Source: Review Copy
Publication: 3 May 2018 from Mantle
When her best friend Billie is found murdered, eleven-year-old Thera – fearless and forthright – considers it her duty to find the killer.
Aided by a Ouija board, Billie’s ghost, and the spirits of four other dead girls, she’s determined to succeed. The trouble with Thera, though, is that she doesn’t always know when to stop – and sometimes there’s a fine line between doing the right thing and doing something very, very bad indeed.
Tense, visceral and thought-provoking, Dead Girls is the new novel from Abigail Tarttelin, the critically acclaimed author of Golden Boy.
At the back of Dead Girls, (less of a title, more of a statement) Tarttelin quotes a UNICEF statistic which should make us all step back and think; ‘every ten minutes an adolescent girl dies a violent death’.
There’s a great deal to think about and discuss in this book, which makes it especially appealing to book clubs, but only if they are willing to take on board a book that deals with some very important issues around sexuality, and includes rape and paedophilia.
Dead Girls is viewed entirely through the eyes of Thera, a bright and precocious 11 year old girl whose best and forever friend Billie is found dead by Thera, after having been missing for several days. Thera and Billie had been out together the day Billie disappeared and Thera feels responsible for not seeing Billie all the way home.
Thera and Billie have always been interested in ghosts and ghost stories and have practiced with a Ouija Board as well as automatic writing. At eleven, these things have the power to feel all too real and it is no surprise when Thera decides that this is how she will communicate with the now deceased Billie.
Of course, Thera’s parents won’t discuss with her what actually happened to Billie and their refusal to consider that her naivetydoes not preclude a sensible conversation about Billie’s fate and about her own safety is an indictment of how little children’s voices are heard by adults.
As Thera despairs of the ability of the police to do anything to catch Billie’s killer, she begins her own investigation into Billie’s murder. I have mixed feelings about this book because it raises a whole host of fascinating questions – not least of which is the one about how we manage to teach our children the meaning of such terms as petechial haemorrhaging when they are still too young to know how to spell them. Says something quite strong about our TV culture, I’d suggest.
For Thera, pursuing this investigation is a voyage of self-discovery. As she comes to understand that Billie’s murder had a sexual motive behind it, she has to learn about sexuality through her own exploration.
There are some fabulous passages that deal with Thera’s desire to exploit her own burgeoning sexuality in order to entrap a killer and the way that she involves Nathan, an older boy from a less privileged background who has real trouble reconciling his own sexual desires with what happened to Billie. I enjoyed the interplay between these two and the mixed adolescent feelings that came to the fore were sensitively treated.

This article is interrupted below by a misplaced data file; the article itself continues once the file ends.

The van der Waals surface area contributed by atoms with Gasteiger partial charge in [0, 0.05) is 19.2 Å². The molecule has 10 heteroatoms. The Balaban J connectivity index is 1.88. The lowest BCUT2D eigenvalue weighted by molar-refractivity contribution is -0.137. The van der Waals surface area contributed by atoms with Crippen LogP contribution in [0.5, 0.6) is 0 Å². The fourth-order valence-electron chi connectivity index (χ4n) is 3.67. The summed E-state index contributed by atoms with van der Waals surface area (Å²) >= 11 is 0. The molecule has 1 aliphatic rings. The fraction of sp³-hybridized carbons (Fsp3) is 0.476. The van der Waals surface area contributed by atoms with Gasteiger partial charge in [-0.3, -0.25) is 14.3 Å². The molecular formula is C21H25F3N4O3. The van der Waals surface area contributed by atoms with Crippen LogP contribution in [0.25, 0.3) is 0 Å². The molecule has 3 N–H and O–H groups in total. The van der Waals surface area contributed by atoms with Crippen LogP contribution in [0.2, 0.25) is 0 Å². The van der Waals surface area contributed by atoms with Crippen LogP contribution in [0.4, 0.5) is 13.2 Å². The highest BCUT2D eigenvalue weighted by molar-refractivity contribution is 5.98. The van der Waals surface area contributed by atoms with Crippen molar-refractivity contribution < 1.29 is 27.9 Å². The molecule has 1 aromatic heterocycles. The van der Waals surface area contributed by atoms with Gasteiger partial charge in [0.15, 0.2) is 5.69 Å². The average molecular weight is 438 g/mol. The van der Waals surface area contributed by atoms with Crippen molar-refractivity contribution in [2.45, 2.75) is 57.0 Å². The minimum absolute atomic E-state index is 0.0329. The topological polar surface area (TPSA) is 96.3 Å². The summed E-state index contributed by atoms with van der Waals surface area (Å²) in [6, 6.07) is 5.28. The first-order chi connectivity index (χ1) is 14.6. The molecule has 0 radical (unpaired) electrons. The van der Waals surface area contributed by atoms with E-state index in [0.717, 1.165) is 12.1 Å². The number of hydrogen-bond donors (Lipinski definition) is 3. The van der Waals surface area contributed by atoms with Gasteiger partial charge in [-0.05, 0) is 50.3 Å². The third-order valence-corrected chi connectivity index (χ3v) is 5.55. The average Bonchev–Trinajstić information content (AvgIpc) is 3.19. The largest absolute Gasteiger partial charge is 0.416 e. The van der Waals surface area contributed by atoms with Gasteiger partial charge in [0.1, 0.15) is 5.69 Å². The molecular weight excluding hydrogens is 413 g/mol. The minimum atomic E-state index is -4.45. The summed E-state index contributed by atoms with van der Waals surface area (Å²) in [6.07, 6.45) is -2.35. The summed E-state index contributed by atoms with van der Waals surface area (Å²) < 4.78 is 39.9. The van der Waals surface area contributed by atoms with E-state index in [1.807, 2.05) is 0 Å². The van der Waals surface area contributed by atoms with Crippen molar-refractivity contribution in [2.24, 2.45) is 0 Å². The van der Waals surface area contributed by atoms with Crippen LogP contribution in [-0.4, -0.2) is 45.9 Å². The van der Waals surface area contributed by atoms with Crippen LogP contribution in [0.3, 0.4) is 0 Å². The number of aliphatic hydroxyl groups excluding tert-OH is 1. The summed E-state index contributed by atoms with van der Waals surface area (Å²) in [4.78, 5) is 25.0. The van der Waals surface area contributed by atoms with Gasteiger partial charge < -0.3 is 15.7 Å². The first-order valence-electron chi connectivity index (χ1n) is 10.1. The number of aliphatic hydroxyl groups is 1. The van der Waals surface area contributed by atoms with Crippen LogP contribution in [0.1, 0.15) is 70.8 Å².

Dead Girls is well written, but it is also a very slow burn and I think could have been more tightly edited in the first half, where so much of the book is taken up with Thera’s own narrative, but nothing much actually happens – and this is not a short book. Thera’s naïve narrative also hinders a more chilling and suspenseful atmosphere as she has a tendency to go wading in everywhere with her youthful determination. Having said that, this is definitely a dark and compelling read.
There are some very important themes here as well as being a book that rightly offers women a voice in how to defend themselves. Thera’s ghosts are part of her army of avenging angels. The uncompromising ending comes a bit as a bolt out of the blue, though I can see the logic even if I’m not wholly convinced that’s how it would play out.
Overall, I think this is a very important book and the author is one I would unhesitatingly seek out again.
About Abigail Tarttelin
Abigail Tarttelin, a resident of Hackney, enjoys karaoke, Netflix, tea, learning languages, women-fronted rock bands, and kickarse female characters. She began as an actress, training with the National Youth Theatre and the New York Film Academy school in France. Her writing career began with Flick. Her second novel Golden Boy, published in 7 languages to date, was a recipient of a 2014 American Library Association ALEX award for stories with special importance for teen readers, as well as a finalist for the Best Debut LGBT Fiction LAMBDA Award in the same year. She was also listed as one of the Evening Standard’s ’25 people under 25′, and was a judge at the 2016 British Independent Film Awards. Dead Girls is her third novel.
You can follow Abigail on Twitter: @ajktarttelin